DAMN, my pizza’s good. I mean: fucking awesome. Every week for the past three years I just can’t believe I made it. Every week I make it and eat it with gusto – sometimes with ferocity because it’s so compelling – and I’m always left feeling satiated but ready for more. It’s a visceral, almost carnal experience. Really.
I let the Panasonic SD-253’s dough program do all the boring work, leaving me to manage the dough at its most sensual. It’s warm and fleshy and elastic – just heaven to handle. The program takes 45 minutes and, to be honest, the dough comes out fine after that but I find leaving it to rest for a further 30-45 minutes makes a noticeable difference – makes the result lighter and crispier.
I experimented with different dough recipes and variations of ingredients to see what effect they had. No salt was bad. Sugar doesn’t seem necessary. Nor does milk. I was initially aiming to recreate two types of dough I like most. I hate Dominoes, Pizza Hut and many other chains. But the thin but bready Pizza Express dough I do like. I also like Ligurian pizza dough, which tends to be drier and somehow more like Middle Eastern flat breads. Now I’m settled on:
- 3/4 tsp easy-blend yeast
- 240 g strong white flour
- 2/3 tsp salt
- 1 tbsp olive oil
- 160 ml water
The result is distinctive and delicious. The important ratio seems to be 3:2 flour to water, so 300 g of strong white flour works well with 200 ml of water (and 1 tsp of dried yeast, 3/4 tsp of salt and 1.5 tbsp of olive oil). The dough is sticky but the trick seems to be to not fear using strong white flour to handle it. I stretch the dough to roughly shape it then I transfer it to a baking tray and press it into a final shape: a rectangular thin crust. That rests for 15 minutes to roughly double in size before I add sauce and toppings.
The pizza’s always split into at least two different toppings, sometimes three depending on what’s in the larder. The base is always tomato purée mixed with tinned tomatoes and mixed herbs or a Loyd Grossman pasta sauce (whatever needs to be eaten up really, just so long as tomato purée is used extensively for the intensity of flavour – but it’s always spread sparingly). Next comes mozzarella slices for texture and a little grated extra strong cheddar for flavour.
One half of the pizza topping is always blue cheese and chilli. The blue cheese is typically Danish but others work equally as well. The chillies are almost always green jalapeños – occasionally red. The other half of the pizza topping is usually very finely sliced red onion, very finely sliced peppers and some strips of sundried tomatoes. The important thing is to slice the onion and peppers quite fine, so they almost melt during cooking but the flavour is intense. It’s not so hard or fiddly to do and I don’t understand why restaurants can’t do the same. The sundried tomato strips tend to burn a little during cooking and that’s gorgeous.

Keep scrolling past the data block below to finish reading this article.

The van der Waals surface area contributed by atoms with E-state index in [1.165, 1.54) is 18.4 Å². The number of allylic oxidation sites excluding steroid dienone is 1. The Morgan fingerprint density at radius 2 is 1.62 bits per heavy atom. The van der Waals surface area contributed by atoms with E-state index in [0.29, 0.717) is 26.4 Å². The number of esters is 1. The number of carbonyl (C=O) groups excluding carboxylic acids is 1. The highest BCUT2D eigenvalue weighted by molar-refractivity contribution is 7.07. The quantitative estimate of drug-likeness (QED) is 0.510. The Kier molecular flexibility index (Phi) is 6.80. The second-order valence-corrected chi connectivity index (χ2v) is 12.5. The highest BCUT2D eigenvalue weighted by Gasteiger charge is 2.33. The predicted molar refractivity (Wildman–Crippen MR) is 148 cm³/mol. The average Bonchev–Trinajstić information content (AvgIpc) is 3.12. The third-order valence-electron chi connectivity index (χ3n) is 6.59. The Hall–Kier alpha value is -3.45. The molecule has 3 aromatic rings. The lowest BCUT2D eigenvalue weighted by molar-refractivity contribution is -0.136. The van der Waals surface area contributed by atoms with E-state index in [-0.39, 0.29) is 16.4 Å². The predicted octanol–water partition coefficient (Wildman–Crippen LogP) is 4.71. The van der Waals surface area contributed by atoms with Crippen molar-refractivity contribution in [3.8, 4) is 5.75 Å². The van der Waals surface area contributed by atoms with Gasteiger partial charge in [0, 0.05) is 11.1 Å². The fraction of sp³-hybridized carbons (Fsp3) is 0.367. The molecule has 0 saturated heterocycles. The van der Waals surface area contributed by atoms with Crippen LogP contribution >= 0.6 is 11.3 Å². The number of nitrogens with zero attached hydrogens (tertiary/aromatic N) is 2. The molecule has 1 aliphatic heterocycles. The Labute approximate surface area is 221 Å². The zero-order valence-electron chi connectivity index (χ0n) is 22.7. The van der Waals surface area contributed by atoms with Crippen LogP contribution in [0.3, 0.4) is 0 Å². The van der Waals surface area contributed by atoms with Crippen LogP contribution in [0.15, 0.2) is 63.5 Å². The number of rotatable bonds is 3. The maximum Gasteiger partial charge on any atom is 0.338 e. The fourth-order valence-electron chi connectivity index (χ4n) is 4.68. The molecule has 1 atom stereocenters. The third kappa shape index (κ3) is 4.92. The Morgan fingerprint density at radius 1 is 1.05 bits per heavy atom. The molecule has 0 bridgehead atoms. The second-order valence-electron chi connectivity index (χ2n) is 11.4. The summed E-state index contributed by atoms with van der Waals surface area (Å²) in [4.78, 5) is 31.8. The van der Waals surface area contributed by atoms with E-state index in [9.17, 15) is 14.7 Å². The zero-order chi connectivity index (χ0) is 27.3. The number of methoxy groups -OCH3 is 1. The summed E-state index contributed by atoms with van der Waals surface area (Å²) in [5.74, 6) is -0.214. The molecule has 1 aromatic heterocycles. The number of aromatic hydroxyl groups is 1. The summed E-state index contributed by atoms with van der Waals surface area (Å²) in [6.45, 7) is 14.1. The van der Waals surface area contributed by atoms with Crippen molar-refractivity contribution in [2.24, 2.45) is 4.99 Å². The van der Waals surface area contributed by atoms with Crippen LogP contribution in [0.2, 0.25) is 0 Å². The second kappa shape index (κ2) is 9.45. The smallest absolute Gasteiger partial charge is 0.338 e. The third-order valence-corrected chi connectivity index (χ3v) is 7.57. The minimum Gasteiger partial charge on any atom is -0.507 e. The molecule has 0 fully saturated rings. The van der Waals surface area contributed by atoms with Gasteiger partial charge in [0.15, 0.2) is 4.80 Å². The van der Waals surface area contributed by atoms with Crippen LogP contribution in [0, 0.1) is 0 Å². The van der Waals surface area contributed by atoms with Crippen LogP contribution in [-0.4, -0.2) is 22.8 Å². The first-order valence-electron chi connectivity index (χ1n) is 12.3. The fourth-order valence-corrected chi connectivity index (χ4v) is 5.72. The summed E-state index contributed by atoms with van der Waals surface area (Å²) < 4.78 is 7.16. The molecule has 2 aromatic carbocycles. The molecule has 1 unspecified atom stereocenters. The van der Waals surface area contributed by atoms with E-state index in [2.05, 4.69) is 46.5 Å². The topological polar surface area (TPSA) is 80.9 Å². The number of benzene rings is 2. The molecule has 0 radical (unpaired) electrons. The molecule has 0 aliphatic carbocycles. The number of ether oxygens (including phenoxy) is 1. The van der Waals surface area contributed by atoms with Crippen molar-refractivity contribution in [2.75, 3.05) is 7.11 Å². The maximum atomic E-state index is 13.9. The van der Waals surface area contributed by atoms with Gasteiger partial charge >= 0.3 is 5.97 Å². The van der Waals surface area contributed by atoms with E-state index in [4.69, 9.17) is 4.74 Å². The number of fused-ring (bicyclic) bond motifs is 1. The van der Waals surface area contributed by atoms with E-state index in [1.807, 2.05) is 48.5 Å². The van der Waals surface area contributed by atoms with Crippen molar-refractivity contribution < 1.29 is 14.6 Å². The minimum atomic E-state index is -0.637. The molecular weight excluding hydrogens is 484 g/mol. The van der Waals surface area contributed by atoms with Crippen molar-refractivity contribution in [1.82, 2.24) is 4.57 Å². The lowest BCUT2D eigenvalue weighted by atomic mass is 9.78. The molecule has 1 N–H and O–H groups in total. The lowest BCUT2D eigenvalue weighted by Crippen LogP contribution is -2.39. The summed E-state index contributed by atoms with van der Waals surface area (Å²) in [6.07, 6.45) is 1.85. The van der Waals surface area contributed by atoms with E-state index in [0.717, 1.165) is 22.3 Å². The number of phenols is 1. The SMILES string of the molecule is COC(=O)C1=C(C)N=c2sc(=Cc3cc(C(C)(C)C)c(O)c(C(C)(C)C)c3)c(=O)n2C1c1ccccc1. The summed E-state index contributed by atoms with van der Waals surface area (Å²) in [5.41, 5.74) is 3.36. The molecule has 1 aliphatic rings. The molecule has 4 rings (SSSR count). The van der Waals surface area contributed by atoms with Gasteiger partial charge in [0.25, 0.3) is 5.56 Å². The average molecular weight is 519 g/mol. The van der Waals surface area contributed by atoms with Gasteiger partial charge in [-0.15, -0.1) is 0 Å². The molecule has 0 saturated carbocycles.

Alternative toppings include rocket and parmesan (both added after cooking – the cheese flaked with a vegetable peeler). Camembert or Brie is another (it sticks to the teeth but has this delightfully dirty, slightly musty quality to it). Feta, pesto and olives is another. Very finely-sliced red onion is always used because it adds so much flavour.
The pizza’s cooked for 12 minutes at maximum temperature: Gas Mark 8. (I have to turn it halfway through because our oven’s rubbish at distributing heat.) By this point the base is brown and crisped enough and the cheese has melted and is on the verge of crisping up (but is still molten and moist).
The result is a dough that’s incredibly light and crispy but also tender. It has excellent mouthfeel and is a pleasure to masticate. The toppings are TDF.
Most weeks the pizza is excellent. Some weeks it’s like eating while stoned – in fact, I’m often left feeling a little heady, probably in part thanks to the chillies.
UPDATE (Sunday 22 November 2009)
When using 300 g of flour I now use just over a half teaspoon of salt and a single tablespoon of olive oil with most favourable results.
UPDATE (Sunday 28 March 2010)
When using 300 g of flour I now use a half teaspoon of yeast and a half teaspoon of caster sugar and leave the dough to rest for another hour for even more favourable results.
UPDATE (Monday 15 August 2011)
About a year ago I started using more water (180 ml to 240 g of flour), less yeast (under a half teaspoon), less salt (the same amount as the yeast) and some sugar (the same amount as the yeast). This dough is left for a couple of hours to let the yeast work for longer (although it’s still pretty good straight from the mixing). The result is awesome. The dough also makes excellent flat bread when pressed thin and grilled on a very high heat. Better still, our new cooker’s fan oven goes up to 260 C, which means the pizza cooks beautifully and evenly in around eight minutes :D